Suffice to say… forget this section. Let's just proceed with the calculation of Q(0) exactly as given above, and then look at the results to see what implications follow, and where we might need to improve the model further. I'll get to that!

5. The spreadsheet. Version 1.1

Nerds and scientists and programmers will sneer… but I'm going to give you an Excel spreadsheet. Real experts would do this in R, at the very least.

The spreadsheet has a huge advantage -- a much wider audience will be able to grab it and experiment with various parameters. I'll use Excel 97, so old windows platforms can use it; and if you use Open Office or some such, it should work there also. Please let me know of any problems running the spreadsheet!

I have taken a bit of time to clean it up. The spreadsheet is "protected"; a standard feature in Excel. It's easy to remove protection if you want to modify more than the intended user inputs. But for simply using it to calculate, enter information in the green cells. These cells have editing enabled. Your spreadsheet program should protect you from making changes to other more important cells.

The spreadsheet is attached as a zip folder (to keep within the size limits on attached files). Try it out, tell me what you think and what you get. Especially tell me if you find bugs, or results that seem to be outside what you should expect. I'll probably be able to explain the result -- or fix a bug which gave spurious numbers!

The "k" value is entered in mm^2/kg, rather than m^2/kg. This means values are not tiny.

The "k" value chosen for Earth is selected simply to give the same emission to space as we have in reality; the value is 97. With this, the emission to space for surface temperature of 15C and a dry adiabatic lapse rate is 241.2 W/m^2, which is about the same as what we have in reality.

When this same value is applied to the dwarf planet starship, with temperature 10C, the emission to space is 105.54 W/m^2. That's actually a stronger greenhouse impact than for Earth, which surprised me at first. I had expected a weaker impact given the weak lapse rate. However, it seems that the more important fact is that the atmosphere ends up being much higher than on Earth, and so the effective emission layers are much colder. This gives a very strong greenhouse impact.

The fusion generators now need 1.9 million GWatts, rather than the 6.6 million we had previously. Woohoo. The greenhouse effect in this case means only 30% of the original requirement is needed.

I can play around with other parameters as I choose. I've entered a new example (and there's space for anyone to provide four new templates of their own choosing.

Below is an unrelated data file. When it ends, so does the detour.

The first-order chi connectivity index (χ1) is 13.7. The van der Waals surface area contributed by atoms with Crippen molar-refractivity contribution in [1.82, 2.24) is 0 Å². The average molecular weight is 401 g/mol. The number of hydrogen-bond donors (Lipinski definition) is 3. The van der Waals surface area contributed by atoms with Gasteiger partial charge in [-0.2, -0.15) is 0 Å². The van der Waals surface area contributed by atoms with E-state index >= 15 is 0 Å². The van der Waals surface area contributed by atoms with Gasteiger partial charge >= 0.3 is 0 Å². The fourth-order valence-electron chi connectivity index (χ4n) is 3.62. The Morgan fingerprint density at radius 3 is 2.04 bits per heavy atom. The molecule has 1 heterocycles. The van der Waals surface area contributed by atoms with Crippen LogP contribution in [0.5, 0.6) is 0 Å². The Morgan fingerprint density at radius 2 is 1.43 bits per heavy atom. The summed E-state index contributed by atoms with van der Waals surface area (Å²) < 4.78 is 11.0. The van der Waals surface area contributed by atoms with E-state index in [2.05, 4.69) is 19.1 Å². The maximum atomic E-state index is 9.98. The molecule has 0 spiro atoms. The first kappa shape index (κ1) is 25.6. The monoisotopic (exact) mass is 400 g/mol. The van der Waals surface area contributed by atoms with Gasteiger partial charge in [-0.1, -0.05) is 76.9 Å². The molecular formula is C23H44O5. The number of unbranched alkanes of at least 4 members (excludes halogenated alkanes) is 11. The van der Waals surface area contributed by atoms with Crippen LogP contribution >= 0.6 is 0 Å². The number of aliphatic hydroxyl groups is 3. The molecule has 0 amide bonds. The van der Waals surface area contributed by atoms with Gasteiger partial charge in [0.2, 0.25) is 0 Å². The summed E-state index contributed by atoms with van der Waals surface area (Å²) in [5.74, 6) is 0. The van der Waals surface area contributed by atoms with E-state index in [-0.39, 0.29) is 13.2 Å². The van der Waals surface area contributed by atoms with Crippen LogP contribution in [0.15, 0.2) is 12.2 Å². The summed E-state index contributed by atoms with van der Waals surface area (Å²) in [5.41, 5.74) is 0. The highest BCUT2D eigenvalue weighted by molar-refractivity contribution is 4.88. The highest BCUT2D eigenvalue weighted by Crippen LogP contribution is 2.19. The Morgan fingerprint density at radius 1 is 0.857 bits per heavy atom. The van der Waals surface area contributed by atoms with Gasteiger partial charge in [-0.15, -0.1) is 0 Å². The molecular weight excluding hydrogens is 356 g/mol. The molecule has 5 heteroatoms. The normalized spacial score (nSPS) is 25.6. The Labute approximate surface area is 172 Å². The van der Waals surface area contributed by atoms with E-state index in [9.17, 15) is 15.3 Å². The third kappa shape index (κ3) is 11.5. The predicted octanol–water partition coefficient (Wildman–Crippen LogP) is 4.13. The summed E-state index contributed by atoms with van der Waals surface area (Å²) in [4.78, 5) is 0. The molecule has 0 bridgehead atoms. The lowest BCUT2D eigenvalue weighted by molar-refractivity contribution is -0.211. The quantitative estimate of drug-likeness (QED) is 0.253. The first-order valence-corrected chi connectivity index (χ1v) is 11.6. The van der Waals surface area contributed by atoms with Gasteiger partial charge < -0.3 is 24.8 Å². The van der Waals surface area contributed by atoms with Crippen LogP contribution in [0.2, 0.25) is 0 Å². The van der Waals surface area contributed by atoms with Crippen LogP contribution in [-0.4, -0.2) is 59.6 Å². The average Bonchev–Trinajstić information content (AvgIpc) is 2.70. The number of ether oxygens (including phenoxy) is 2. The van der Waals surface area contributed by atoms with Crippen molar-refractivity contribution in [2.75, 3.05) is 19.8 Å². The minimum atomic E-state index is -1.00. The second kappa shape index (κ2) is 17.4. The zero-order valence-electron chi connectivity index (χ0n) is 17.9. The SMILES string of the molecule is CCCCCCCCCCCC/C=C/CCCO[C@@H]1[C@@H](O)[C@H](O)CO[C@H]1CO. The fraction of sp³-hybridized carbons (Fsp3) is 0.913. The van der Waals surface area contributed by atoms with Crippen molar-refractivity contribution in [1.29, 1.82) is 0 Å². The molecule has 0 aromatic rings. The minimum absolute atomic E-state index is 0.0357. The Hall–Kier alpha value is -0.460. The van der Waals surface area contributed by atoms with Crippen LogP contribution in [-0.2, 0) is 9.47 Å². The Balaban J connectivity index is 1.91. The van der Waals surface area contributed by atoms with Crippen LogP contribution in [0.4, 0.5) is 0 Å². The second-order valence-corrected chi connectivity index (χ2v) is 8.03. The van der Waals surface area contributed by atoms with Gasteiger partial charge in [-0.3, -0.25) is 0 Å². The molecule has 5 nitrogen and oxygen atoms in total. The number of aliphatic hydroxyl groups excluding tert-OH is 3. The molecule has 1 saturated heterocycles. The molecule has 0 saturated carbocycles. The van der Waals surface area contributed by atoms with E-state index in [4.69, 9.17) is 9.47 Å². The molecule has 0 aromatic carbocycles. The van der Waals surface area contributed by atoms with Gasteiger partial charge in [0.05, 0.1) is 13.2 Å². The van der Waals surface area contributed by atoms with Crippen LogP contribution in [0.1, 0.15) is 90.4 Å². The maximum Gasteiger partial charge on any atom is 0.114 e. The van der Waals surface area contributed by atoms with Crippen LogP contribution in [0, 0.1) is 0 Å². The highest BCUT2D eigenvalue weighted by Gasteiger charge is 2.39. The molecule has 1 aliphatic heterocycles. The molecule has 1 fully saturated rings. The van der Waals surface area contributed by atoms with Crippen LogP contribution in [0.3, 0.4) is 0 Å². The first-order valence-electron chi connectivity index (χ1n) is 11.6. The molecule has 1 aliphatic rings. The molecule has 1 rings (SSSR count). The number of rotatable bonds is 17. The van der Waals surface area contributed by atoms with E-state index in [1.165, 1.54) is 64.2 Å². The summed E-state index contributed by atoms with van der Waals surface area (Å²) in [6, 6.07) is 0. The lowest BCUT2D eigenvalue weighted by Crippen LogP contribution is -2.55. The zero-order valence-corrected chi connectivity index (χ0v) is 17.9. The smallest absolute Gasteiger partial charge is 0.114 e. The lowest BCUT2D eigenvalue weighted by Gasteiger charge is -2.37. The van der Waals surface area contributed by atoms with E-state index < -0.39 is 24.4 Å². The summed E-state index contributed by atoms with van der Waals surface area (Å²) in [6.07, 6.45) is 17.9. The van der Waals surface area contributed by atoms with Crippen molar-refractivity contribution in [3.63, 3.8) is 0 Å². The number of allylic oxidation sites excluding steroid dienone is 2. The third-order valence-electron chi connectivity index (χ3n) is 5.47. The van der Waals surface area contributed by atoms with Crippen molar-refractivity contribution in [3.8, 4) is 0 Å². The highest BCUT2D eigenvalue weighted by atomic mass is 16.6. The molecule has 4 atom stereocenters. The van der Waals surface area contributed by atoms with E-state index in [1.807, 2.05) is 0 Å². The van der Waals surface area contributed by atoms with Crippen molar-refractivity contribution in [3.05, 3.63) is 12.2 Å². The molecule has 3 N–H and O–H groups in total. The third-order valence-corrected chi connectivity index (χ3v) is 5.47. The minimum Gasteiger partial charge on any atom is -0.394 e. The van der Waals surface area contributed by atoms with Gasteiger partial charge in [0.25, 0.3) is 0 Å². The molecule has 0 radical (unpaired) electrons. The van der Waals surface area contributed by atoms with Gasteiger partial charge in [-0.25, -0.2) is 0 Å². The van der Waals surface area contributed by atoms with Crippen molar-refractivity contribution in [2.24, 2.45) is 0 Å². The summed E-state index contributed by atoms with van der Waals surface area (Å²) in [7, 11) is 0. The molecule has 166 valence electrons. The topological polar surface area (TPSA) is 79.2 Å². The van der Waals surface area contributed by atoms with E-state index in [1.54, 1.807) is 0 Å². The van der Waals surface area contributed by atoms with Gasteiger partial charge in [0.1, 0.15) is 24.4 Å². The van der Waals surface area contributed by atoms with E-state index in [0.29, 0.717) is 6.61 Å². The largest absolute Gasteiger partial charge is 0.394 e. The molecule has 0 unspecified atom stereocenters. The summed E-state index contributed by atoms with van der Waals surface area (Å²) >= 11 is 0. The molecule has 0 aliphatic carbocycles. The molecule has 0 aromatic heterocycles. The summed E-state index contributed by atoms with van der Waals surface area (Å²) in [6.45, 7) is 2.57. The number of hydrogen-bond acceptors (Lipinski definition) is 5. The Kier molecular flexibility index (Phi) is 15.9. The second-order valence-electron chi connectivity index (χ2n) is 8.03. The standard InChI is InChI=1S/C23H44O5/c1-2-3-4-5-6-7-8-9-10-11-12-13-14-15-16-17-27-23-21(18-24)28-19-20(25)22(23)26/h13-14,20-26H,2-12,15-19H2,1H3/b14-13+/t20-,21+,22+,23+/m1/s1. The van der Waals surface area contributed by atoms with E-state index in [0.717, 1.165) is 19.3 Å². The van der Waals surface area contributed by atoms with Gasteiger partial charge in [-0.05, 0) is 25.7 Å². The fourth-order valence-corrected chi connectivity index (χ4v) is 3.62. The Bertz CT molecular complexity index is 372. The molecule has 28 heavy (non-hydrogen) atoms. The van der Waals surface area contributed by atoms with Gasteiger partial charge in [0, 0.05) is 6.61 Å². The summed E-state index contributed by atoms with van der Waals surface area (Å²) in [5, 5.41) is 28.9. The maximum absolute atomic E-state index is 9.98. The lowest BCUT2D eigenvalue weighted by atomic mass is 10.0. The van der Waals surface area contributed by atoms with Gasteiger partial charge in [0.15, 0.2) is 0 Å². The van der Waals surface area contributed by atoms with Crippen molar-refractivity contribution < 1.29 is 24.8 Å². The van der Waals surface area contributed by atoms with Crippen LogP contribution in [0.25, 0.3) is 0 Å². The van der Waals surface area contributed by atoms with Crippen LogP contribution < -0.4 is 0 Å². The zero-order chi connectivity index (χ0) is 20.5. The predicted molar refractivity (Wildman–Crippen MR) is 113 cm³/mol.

My new example has:

  • r = 400km radius. I wanted it smaller.
  • g = 2 m/s^2 gravity. Basically I got the highest credible gravity which kept the density of the planet reasonable. Making a starship out of tungsten would do the trick.
  • T0 = -10C surface temperature. That's cold, but survivable. A colder atmosphere has a much better change of not diffusing out into space. This temperature still gives me an atmosphere that is about 4.5 times higher than Earth's atmosphere; but at least it is less than what I got with Dwarf!
  • p0 = 1 atm surface air pressure. More pressure gives a stronger greenhouse effect, but without increasing the atmosphere height. (Say what? Yes indeed; this is a consequence of the fact we assume a constant lapse rate. That's not going to be physically plausible, and it needs to be fixed in the next version.) But for now; full Earth pressure is supplied.
  • Specific heat of the atmosphere remains as for Earth. I'm using Nitrogen and Oxygen.
  • Starship engineers have some magic grey gas to add to the atmosphere, rather than CO2. Fine; I'll add ten times as much, to get a bigger greenhouse impact; this means k = 970.


With this, my spreadsheet gives a mere 3.4 W/m^2 trickling out the top of the atmosphere, a whopping decrease from the 272 W/m^2 at the surface. With the smaller surface area, my fusion generators now look a heck of a lot more reasonable. 6.8 thousand GWatts only. (10 times less area, 0.75 reduction in surface emission with the lower temperature, and power scaled down by 0.012 because of the massive greenhouse effect.)

Play around, see what you get, and bug reports welcome!

Cheers -- Chris

PS. Edited this post for corrected the emissivity formula for a single layer above. The spreadsheet looks to be doing it correctly, so no change there.
Attached to this post:
Attachments: Starship_v1.1.zip (106.75 KB)
Edited by Chris Ho-Stuart, Dec 10 2011, 11:53 PM.
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The giant space ship example · Physical theory for climate